• T scores should not be used in premenopausal women or in young men or children.

The WHO criteria should not be applied to sites other than the posteroanterior spine, proximal femur, or forearm.

What About Our Five Patients?

The 35-year-old premenopausal woman. Her stress fractures are almost certainly due to repeated mechanical forces rather than a systemic skeletal disease. A bone density study is not indicated for her. When DXA studies are done in young women, Z scores rather than T scores should be reported, to discourage inappropriate application of the WHO classification.

This woman’s lowest Z score is –1.2, which is below average but still normal (within 2 standard deviations of the age-adjusted mean value). This woman should have a DXA study repeated at age 65 or sooner if there is some new indication. She does not need pharmacologic therapy for bone health.

The 52-year-old woman who has just started menopause. Bone density testing is recommended for women 65 and older without risk factors and for younger postmenopausal women who have risk factors, and so is not indicated in this case. Her lowest T score of –1.3 is borderline low, indicating a low risk of fracture in the next 5 to 10 years. She does not need pharmacological therapy for bone health. She should have a DXA scan
repeated at age 65 or sooner if there is some new indication.

The 57-year-old postmenopausal woman. She had an ultrasound test of the heel at a local health fair, but the WHO criteria cannot be used with peripheral measurements, so the diagnosis of osteopenia is not appropriate with the data at hand. In many cases, T scores are lower in the spine and hip than in the heel. With a T score of –1.7 in the heel, she could have a much lower score in the spine or hip. False-negative peripheral tests can also be seen. She needs a central DXA scan to be done now if there is concern about the implications of the abnormal ultrasound test, or, because she has no risk factors for osteoporosis, she could wait until age 65.

The 66-year-old postmenopausal woman. Bone density testing is appropriate. Her lowest T score of –1.8 is in the middle of the borderline range. With no other risk factors for osteoporosis, her likelihood of fracture in the next 5 to 10 years is fairly low, so pharmacologic therapy is not indicated. Age-related bone loss occurs at a rate of about 0.5% to 1.0% per year, and the minimum change measurable with DXA is about 3%, so she should have a repeat DXA in 3 to 5 years.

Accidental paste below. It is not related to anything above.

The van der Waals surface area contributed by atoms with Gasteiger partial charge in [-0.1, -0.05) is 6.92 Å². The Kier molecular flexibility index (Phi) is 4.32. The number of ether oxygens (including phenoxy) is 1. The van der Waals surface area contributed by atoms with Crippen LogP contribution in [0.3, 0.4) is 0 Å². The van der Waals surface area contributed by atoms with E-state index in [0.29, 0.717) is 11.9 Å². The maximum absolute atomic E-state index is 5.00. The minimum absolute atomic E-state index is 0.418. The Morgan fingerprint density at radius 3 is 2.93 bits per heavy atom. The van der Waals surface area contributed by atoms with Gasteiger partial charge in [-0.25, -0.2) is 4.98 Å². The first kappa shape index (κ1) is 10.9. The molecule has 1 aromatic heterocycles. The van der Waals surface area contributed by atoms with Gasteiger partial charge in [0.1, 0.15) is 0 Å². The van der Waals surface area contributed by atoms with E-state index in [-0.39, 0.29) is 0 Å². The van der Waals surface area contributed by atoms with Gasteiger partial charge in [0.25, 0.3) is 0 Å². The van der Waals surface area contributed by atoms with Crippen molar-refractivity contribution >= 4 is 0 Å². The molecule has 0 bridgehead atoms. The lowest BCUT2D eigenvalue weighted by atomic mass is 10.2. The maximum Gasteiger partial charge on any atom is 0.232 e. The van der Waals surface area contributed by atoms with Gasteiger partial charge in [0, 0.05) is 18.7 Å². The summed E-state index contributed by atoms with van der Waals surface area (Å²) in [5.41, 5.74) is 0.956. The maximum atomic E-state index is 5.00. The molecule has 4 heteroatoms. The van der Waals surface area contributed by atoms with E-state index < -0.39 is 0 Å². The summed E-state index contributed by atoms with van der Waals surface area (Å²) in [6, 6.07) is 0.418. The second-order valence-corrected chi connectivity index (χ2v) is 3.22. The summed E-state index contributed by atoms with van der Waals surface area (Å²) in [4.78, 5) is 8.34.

The 76-year-old woman. Her lowest T score is –2.3, and she has lost 3.5 inches in height. Spine x-rays or vertebral fracture assessment with DXA equipment should be done. If she does have vertebral fractures,
then she has osteoporosis and is a definite candidate for pharmacological treatment. If she does not have vertebral fractures, treatment may still be appropriate, as her age is an independent risk factor for fracture.

References

  1. US Preventive Services Task Force. Screening for osteoporosis in postmenopausal women: recommendations and rationale. Ann Intern Med 2002; 137:526–528.

  2. Kanis JA, Melton LJ III, Christiansen C, Johnston CC, Khaltaev N. The diagnosis of osteoporosis. J Bone Miner Res 1994; 9:1137–1141.

  3. Writing Group for the ISCD Position Development Conference. Diagnosis of osteoporosis in men, premenopausal women, and children. J Clin Densitom 2004; 7:17–26.

  4. Hamdy RC, Petak SM, Lenchik L; International Society for Clinical Densitometry Position Development Panel and Scientific Advisory Committee. Which central dual X-ray absorptiometry skeletal sites and regions of interest should be used to determine the diagnosis of osteoporosis? J Clin Densitom 2002; 5(suppl):S11–S18.

  5. Miller PD, Njeh CF, Jankowski LG, Lenchik L; International Society for Clinical Densitometry Position Development Panel and Scientific Advisory Committee. What are the standards by which bone mass measurement at peripheral skeletal sites should be used in the diagnosis of osteoporosis? J Clin Densitom 2002; 5(suppl):S39–S45.

  6. Marshall D, Johnell O, Wedel H. Meta-analysis of how well measures of bone mineral density predict occurrence of osteoporotic fractures. BMJ 1996; 312:1254–1259.

  7. Hodgson SF, Watts NB, Bilezikian JP; American Association of Clinical Endocrinologists. American Association of Clinical Endocrinologists 2001 Medical Guidelines for Clinical Practice for the Prevention and Management of Postmenopausal Osteoporosis. Endocr Pract 2001; 7:293–312.

  8. Wainwright SA, Marshall LM, Ensrud KE, et al; Study of
    Osteoporotic Fractures Research Group.
    Hip fracture in women without osteoporosis. J Clin Endocrinol Metab 2005; 90:2787–2793.

  9. Schuit SC, van der Klift M, Weel AE, et al. Fracture incidence and association with bone mineral density in men and women: the Rotterdam Study. Bone 2004; 34:195–202.

  10. Ross PD, Davis JW, Epstein RS, Wasnich RD. Pre-existing fractures and bone mass predict vertebral fracture incidence in women. Ann Intern Med 1991; 114:919–923.

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Copyright © 2000-2014 The Cleveland Clinic Foundation. All Rights Reserved.
Center for Continuing Education | 9500 Euclid Avenue, KK31, Cleveland, OH 44195